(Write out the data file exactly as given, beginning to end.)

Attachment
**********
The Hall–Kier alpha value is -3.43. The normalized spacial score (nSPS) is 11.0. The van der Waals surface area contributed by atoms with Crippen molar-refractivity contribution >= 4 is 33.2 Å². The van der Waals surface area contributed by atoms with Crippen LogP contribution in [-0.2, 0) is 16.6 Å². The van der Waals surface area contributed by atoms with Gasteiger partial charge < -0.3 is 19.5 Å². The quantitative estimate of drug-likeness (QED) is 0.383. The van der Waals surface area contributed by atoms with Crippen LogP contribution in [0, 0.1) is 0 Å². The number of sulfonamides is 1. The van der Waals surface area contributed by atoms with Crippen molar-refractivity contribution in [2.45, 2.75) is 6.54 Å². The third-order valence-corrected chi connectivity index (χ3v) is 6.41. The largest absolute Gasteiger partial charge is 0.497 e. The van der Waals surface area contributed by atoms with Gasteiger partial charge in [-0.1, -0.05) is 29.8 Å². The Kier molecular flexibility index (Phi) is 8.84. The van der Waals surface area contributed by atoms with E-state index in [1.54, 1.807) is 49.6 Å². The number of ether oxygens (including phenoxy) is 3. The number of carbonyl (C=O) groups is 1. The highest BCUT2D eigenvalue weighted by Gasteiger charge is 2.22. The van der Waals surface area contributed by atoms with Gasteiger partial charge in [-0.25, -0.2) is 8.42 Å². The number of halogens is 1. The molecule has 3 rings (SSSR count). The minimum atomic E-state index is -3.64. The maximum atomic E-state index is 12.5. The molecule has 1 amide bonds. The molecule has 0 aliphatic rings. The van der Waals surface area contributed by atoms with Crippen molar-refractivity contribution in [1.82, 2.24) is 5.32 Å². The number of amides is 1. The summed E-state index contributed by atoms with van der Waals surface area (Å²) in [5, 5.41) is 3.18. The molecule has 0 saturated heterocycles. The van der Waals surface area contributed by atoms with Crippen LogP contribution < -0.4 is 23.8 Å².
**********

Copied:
The Hall–Kier alpha value is -3.43. The normalized spacial score (nSPS) is 11.0. The van der Waals surface area contributed by atoms with Crippen molar-refractivity contribution >= 4 is 33.2 Å². The van der Waals surface area contributed by atoms with Crippen LogP contribution in [-0.2, 0) is 16.6 Å². The van der Waals surface area contributed by atoms with Gasteiger partial charge < -0.3 is 19.5 Å². The quantitative estimate of drug-likeness (QED) is 0.383. The van der Waals surface area contributed by atoms with Crippen LogP contribution in [0, 0.1) is 0 Å². The number of sulfonamides is 1. The van der Waals surface area contributed by atoms with Crippen molar-refractivity contribution in [2.45, 2.75) is 6.54 Å². The third-order valence-corrected chi connectivity index (χ3v) is 6.41. The largest absolute Gasteiger partial charge is 0.497 e. The van der Waals surface area contributed by atoms with Gasteiger partial charge in [-0.1, -0.05) is 29.8 Å². The Kier molecular flexibility index (Phi) is 8.84. The van der Waals surface area contributed by atoms with E-state index in [1.54, 1.807) is 49.6 Å². The number of ether oxygens (including phenoxy) is 3. The number of carbonyl (C=O) groups is 1. The highest BCUT2D eigenvalue weighted by Gasteiger charge is 2.22. The van der Waals surface area contributed by atoms with Gasteiger partial charge in [-0.25, -0.2) is 8.42 Å². The number of halogens is 1. The molecule has 3 rings (SSSR count). The minimum atomic E-state index is -3.64. The maximum atomic E-state index is 12.5. The molecule has 1 amide bonds. The molecule has 0 aliphatic rings. The van der Waals surface area contributed by atoms with Crippen molar-refractivity contribution in [1.82, 2.24) is 5.32 Å². The number of amides is 1. The summed E-state index contributed by atoms with van der Waals surface area (Å²) in [5, 5.41) is 3.18. The molecule has 0 saturated heterocycles. The van der Waals surface area contributed by atoms with Crippen LogP contribution < -0.4 is 23.8 Å².